[Beowulf] cluster building for teaching (on the cheap)

Geoff Jacobs gdjacobs at gmail.com
Sun Aug 27 14:56:18 PDT 2006

Nathan Moore wrote:
> I'm planning to put together a cluster at my institution to serve a
> computational physics class and also to use for parallel code
> development and small-scale research.  My local land-grant university
> has plenty of horsepower available, so my primary goal is to set up a
> modest cluster that will "feel" like a big beowulf, and will allow my
> students to learn the basics of parallel programming (with MPI - the
> more execution threads the better).  Additionally, the system needs to
> be cheap (less than $5k).
> After about 4 hours of diffusing around the web it has become clear to
> me that most (all?) commercial solutions are too expensive and I should
> try to put something together myself.  In browsing NewEgg last night one
> interesting solution was to set up 2  dual processor, dual core machines
> (ie 2 motherboards, 4 AMD 1.8GHz Opteron 265's, 8 total execution
> cores).  Spec'ed out (1GB Ram per core, P-ATA hard drives), this looks
> like about $500 per execution core.
> I've never done this before and I'd appreciate your collective input:
> (1) Does Linux/MPICH/gcc/g95 work pretty well with dual core opteron
> processors?
Yes, fine. I'm presently trying to track a problem in gfortran in one
application, but it seems to be a vast improvement on g77. A commercial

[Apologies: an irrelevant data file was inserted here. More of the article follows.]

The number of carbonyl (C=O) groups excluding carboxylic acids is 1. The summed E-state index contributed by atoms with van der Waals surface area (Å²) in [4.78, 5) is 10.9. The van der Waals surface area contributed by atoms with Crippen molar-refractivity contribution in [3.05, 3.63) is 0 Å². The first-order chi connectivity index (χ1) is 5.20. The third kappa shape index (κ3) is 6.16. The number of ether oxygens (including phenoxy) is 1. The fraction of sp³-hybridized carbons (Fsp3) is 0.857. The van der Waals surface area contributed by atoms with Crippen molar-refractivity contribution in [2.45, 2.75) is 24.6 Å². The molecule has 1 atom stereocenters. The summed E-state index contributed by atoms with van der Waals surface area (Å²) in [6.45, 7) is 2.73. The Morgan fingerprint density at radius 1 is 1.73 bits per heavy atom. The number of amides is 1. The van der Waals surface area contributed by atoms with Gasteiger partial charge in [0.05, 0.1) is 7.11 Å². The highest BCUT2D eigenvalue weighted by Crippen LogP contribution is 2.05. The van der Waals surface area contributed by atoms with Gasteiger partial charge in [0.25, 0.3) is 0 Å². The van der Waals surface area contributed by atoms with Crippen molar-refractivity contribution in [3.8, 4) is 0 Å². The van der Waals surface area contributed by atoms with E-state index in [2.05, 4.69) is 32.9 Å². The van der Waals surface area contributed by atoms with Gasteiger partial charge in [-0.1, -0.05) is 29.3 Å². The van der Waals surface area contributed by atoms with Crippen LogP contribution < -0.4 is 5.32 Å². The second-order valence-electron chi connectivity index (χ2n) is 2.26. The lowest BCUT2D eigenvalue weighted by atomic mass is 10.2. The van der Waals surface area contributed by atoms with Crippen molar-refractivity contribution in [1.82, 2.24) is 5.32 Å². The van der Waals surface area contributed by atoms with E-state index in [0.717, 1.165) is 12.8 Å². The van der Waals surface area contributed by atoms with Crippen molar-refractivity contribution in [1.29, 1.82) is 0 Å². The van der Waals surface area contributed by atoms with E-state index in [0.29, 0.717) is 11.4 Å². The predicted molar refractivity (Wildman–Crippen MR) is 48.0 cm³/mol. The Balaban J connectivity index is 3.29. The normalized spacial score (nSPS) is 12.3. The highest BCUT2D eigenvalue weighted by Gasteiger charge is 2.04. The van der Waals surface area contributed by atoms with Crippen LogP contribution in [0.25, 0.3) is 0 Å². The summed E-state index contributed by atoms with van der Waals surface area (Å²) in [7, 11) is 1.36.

Fortran compiler will not cost very much (especially with edu discount),
but is often very useful for supporting existing code which is
non-trivial to adapt/debug for a new compiler.

> (2) Am I better off buying 8 of the cheapest Dells I can find and
> networking those together?
With X2 Athlon64s and Prescott-core P4s, there is a good selection of
really inexpensive dual core CPUs which can be mated with inexpensive
commodity motherboards. I think building white-box nodes would be your
best bet.

If you don't need the density afforded by server motherboards, nor the
ability to support high-speed interconnects like Myri or IB, going with
budget motherboards is an attractive option. Choice is, of course,
subject to questions of reliability for any particular model of board.

ECC ram is probably a good idea, though, so don't skimp when buying DIMMs.

> (2.5) Do you pay a premium for a 1-u or 2-u enclosure?
I don't think it's worth it at this size, on this budget. You'll
probably find your rack at the local home improvement store.

> (3) In general (processor type, peripherals held constant), is it
> cheaper to buy 2x standard processor boxes, 1 dual processor box, or
> half of a dual processor, dual core box?
Costs don't scale the way you think :)

> Other thoughts are welcome.
Check out the Value Cluster, although it's a bit outdated.

> regards,
> Nathan Moore

Geoffrey D. Jacobs

Go to the Chinese Restaurant,
Order the Special

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